Empty industrial spaces get a second life as innovative art studios
Darla Jackson is a woman who can’t pass up a good deal on a band saw - or a drill press, or a welding set, for that matter. The collection of heavy machinery that she and her husband, Justin Grant, use to fabricate sculptures out of clay, plaster, metal and wood has grown so large that they can’t set all of it up at the same time.
That will change in January when Jackson and Grant move into a 7,500 square foot industrial space in Philadelphia’s Fishtown neighborhood and begin work on their new business, the Philadelphia Sculpture Gym. Like a fitness club, they plan to offer up their equipment and workspace to artists who buy memberships.
As manufacturing declined in America, many cities went through a "condo conversion craze," turning left-behind warehouses and industrial spaces into living spaces. Now that the residential market has peaked, industrial arts centers "are very good anchor projects for neighborhoods," says Michael Sturtz, who founded The Crucible, one of the earliest industrial art spaces of its kind in Oakland, Calif.
"When The Crucible started in January, 1999, there really weren’t many of these types of places around,” he says. “Now there’s tons of them.” He estimates there are over 100 in the U.S. and has consulted on dozens more around the world.
Above: A glass-blowing demonstration at Oakland's The Crucible, one of the earliest industrial art spaces of its kind.
Indeed, now that Jackson and Grant have pledged to the fraternity of industrial creative re-use, they’ve begun to hear from their new brethren in Philadelphia. Organizations like The Resource Exchange, which salvages material from film sets to reuse or recycle in a former munitions factory in North Philly, and The Hacktory, which salvages parts from discarded electronics equipment for reuse.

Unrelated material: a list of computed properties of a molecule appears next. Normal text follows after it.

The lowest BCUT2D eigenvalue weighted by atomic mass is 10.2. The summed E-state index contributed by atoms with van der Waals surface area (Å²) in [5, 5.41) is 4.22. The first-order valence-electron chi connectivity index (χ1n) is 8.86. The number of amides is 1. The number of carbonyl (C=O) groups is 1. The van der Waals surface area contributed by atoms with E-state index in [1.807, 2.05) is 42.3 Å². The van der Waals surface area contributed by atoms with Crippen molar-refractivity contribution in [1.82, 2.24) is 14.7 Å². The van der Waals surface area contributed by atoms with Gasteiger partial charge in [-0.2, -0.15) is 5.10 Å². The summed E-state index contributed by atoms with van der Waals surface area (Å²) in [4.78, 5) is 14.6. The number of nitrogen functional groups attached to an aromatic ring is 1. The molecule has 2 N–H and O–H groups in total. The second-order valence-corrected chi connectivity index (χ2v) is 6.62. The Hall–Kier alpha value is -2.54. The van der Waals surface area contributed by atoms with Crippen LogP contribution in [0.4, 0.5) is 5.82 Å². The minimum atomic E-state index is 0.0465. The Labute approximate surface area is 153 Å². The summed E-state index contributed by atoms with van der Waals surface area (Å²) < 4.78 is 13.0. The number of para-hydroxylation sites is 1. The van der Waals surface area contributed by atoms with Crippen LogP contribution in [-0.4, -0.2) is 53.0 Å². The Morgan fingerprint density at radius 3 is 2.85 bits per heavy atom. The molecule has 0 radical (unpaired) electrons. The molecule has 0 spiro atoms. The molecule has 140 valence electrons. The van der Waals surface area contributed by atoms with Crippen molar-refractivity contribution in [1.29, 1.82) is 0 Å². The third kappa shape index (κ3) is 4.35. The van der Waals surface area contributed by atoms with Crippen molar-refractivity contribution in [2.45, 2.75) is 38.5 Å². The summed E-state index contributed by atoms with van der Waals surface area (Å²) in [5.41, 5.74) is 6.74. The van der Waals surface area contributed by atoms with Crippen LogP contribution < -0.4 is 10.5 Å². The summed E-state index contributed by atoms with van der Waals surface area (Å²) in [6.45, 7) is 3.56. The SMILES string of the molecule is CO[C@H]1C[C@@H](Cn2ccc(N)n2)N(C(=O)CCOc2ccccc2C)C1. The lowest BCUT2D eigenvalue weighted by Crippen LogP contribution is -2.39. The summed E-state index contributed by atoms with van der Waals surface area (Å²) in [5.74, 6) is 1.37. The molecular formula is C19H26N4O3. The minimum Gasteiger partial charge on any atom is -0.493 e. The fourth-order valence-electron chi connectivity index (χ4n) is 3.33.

"Previously no hacker would have had any reason to contact me," Jackson says.
Sturtz says that when The Crucible moved to its permanent location in 2003, then-Mayor Jerry Brown dedicated the building by breaking a flaming bottle of champagne over an anvil. Back then, Brown’s visit to the Crucible meant he had to trek out to a relatively desolate stretch of Oakland.
He'd never presume to take all the credit, but "the neighborhood is up-and-coming compared to where it was," Sturtz says, with a new streetscape, more housing and businesses and a steady flow of patrons and students.
Jackson says the zoning for her building will work for the activities they plan to start with. That's good news, according to Sturtz, who says he's seen zoning problems and "public occupancy issues for classrooms or theater productions, fuel, hazardous material classification." And classes with kids can lead to a whole new set of problems.
Still, he says, "right now is a great time because there’s so much industrial space available at a decent price."
As the industrial community arts facility becomes more common, cities are beginning to embrace them in their zoning codes. Arista Strungys, a planning consultant helping Baltimore rewrite their zoning code, says that industrial mixed use for heavy arts is something the city will be making room for in the new code, a move she's seen in other cities, too.
The combination of public interest, industrial stock and more lenient zoning may even make for some competition. After Jackson got rolling on the Philly Sculpture Gym, she got word that 3rd Ward, a similar outfit based in an old garment factory in Brooklyn, has plans to open a branch in Philadelphia this summer.
"When we heard that we went, 'eek!'" she says. "But I think there can be some working together-ness. We’re trying to find a way to be beneficial to one another, rather than be, like, well I have that too, you know."
Top photo: Darla Jackson among her tools. Courtesy Philadelphia Sculpture Gym.